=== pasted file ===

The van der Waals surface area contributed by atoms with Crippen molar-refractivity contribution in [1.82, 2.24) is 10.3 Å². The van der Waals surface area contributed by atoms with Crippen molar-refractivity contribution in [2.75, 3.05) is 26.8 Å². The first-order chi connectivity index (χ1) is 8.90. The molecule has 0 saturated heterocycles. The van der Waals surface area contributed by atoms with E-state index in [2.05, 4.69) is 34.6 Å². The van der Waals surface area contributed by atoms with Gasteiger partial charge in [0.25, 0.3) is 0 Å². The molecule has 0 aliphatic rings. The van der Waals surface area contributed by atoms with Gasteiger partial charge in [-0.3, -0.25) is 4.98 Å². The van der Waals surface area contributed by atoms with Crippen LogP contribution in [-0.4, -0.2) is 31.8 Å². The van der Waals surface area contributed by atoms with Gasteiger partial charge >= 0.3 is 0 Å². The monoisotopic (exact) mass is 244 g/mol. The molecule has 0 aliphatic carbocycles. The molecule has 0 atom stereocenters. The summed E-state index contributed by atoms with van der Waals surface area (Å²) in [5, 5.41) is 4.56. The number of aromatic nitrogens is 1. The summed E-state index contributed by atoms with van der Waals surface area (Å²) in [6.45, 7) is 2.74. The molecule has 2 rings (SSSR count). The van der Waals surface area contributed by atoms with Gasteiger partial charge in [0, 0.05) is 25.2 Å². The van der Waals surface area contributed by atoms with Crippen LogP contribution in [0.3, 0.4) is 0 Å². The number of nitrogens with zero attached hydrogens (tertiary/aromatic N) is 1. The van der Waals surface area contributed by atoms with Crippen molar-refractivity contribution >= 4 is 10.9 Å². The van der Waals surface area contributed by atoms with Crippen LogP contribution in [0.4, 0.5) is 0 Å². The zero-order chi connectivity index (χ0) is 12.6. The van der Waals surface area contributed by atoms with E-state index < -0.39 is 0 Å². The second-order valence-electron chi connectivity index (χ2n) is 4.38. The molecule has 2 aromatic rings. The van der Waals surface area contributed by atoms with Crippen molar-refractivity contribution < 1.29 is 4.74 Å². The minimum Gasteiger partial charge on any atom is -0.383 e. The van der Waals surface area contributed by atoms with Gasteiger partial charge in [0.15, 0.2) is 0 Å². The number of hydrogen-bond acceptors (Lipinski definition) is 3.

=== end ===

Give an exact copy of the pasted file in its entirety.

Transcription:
The van der Waals surface area contributed by atoms with Crippen molar-refractivity contribution in [1.82, 2.24) is 10.3 Å². The van der Waals surface area contributed by atoms with Crippen molar-refractivity contribution in [2.75, 3.05) is 26.8 Å². The first-order chi connectivity index (χ1) is 8.90. The molecule has 0 saturated heterocycles. The van der Waals surface area contributed by atoms with E-state index in [2.05, 4.69) is 34.6 Å². The van der Waals surface area contributed by atoms with Gasteiger partial charge in [0.25, 0.3) is 0 Å². The molecule has 0 aliphatic rings. The van der Waals surface area contributed by atoms with Gasteiger partial charge in [-0.3, -0.25) is 4.98 Å². The van der Waals surface area contributed by atoms with Crippen LogP contribution in [-0.4, -0.2) is 31.8 Å². The van der Waals surface area contributed by atoms with Gasteiger partial charge >= 0.3 is 0 Å². The monoisotopic (exact) mass is 244 g/mol. The molecule has 0 aliphatic carbocycles. The molecule has 0 atom stereocenters. The summed E-state index contributed by atoms with van der Waals surface area (Å²) in [5, 5.41) is 4.56. The number of aromatic nitrogens is 1. The summed E-state index contributed by atoms with van der Waals surface area (Å²) in [6.45, 7) is 2.74. The molecule has 2 rings (SSSR count). The van der Waals surface area contributed by atoms with Gasteiger partial charge in [0, 0.05) is 25.2 Å². The van der Waals surface area contributed by atoms with Crippen LogP contribution in [0.3, 0.4) is 0 Å². The number of nitrogens with zero attached hydrogens (tertiary/aromatic N) is 1. The van der Waals surface area contributed by atoms with Crippen molar-refractivity contribution >= 4 is 10.9 Å². The van der Waals surface area contributed by atoms with Crippen LogP contribution in [0.4, 0.5) is 0 Å². The zero-order chi connectivity index (χ0) is 12.6. The van der Waals surface area contributed by atoms with E-state index < -0.39 is 0 Å². The second-order valence-electron chi connectivity index (χ2n) is 4.38. The molecule has 2 aromatic rings. The van der Waals surface area contributed by atoms with Crippen molar-refractivity contribution < 1.29 is 4.74 Å². The minimum Gasteiger partial charge on any atom is -0.383 e. The van der Waals surface area contributed by atoms with Gasteiger partial charge in [0.15, 0.2) is 0 Å². The number of hydrogen-bond acceptors (Lipinski definition) is 3.